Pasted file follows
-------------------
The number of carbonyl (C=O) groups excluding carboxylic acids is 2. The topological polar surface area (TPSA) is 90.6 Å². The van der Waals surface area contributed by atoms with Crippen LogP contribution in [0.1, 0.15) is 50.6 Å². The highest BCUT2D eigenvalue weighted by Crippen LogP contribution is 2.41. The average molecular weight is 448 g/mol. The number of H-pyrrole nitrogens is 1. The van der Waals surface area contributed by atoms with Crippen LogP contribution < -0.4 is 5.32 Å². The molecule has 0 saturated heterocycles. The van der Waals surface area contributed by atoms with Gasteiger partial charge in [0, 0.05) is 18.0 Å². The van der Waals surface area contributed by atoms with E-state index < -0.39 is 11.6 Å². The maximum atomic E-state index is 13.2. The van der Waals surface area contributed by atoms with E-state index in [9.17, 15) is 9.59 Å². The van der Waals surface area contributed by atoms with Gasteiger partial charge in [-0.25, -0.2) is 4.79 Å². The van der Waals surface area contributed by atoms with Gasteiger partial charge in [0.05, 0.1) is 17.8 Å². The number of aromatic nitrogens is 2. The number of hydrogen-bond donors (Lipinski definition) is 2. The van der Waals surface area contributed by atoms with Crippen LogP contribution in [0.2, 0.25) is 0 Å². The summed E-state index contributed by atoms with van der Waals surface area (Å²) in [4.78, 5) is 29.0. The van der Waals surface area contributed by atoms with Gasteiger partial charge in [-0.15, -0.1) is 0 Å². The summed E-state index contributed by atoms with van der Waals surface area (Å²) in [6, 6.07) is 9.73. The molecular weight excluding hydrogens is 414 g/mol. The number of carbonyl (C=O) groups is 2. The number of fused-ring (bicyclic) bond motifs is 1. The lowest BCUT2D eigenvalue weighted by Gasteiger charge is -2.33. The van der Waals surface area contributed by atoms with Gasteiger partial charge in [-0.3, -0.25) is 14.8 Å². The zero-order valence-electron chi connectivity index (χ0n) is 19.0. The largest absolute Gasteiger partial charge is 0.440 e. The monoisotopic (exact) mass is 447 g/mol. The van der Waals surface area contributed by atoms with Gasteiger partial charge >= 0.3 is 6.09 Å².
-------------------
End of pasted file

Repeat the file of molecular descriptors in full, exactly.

The number of carbonyl (C=O) groups excluding carboxylic acids is 2. The topological polar surface area (TPSA) is 90.6 Å². The van der Waals surface area contributed by atoms with Crippen LogP contribution in [0.1, 0.15) is 50.6 Å². The highest BCUT2D eigenvalue weighted by Crippen LogP contribution is 2.41. The average molecular weight is 448 g/mol. The number of H-pyrrole nitrogens is 1. The van der Waals surface area contributed by atoms with Crippen LogP contribution < -0.4 is 5.32 Å². The molecule has 0 saturated heterocycles. The van der Waals surface area contributed by atoms with Gasteiger partial charge in [0, 0.05) is 18.0 Å². The van der Waals surface area contributed by atoms with E-state index < -0.39 is 11.6 Å². The maximum atomic E-state index is 13.2. The van der Waals surface area contributed by atoms with E-state index in [9.17, 15) is 9.59 Å². The van der Waals surface area contributed by atoms with Gasteiger partial charge in [-0.25, -0.2) is 4.79 Å². The van der Waals surface area contributed by atoms with Gasteiger partial charge in [0.05, 0.1) is 17.8 Å². The number of aromatic nitrogens is 2. The number of hydrogen-bond donors (Lipinski definition) is 2. The van der Waals surface area contributed by atoms with Crippen LogP contribution in [0.2, 0.25) is 0 Å². The summed E-state index contributed by atoms with van der Waals surface area (Å²) in [4.78, 5) is 29.0. The van der Waals surface area contributed by atoms with Gasteiger partial charge in [-0.15, -0.1) is 0 Å². The summed E-state index contributed by atoms with van der Waals surface area (Å²) in [6, 6.07) is 9.73. The molecular weight excluding hydrogens is 414 g/mol. The number of carbonyl (C=O) groups is 2. The number of fused-ring (bicyclic) bond motifs is 1. The lowest BCUT2D eigenvalue weighted by Gasteiger charge is -2.33. The van der Waals surface area contributed by atoms with Gasteiger partial charge in [-0.3, -0.25) is 14.8 Å². The zero-order valence-electron chi connectivity index (χ0n) is 19.0. The largest absolute Gasteiger partial charge is 0.440 e. The monoisotopic (exact) mass is 447 g/mol. The van der Waals surface area contributed by atoms with Gasteiger partial charge >= 0.3 is 6.09 Å².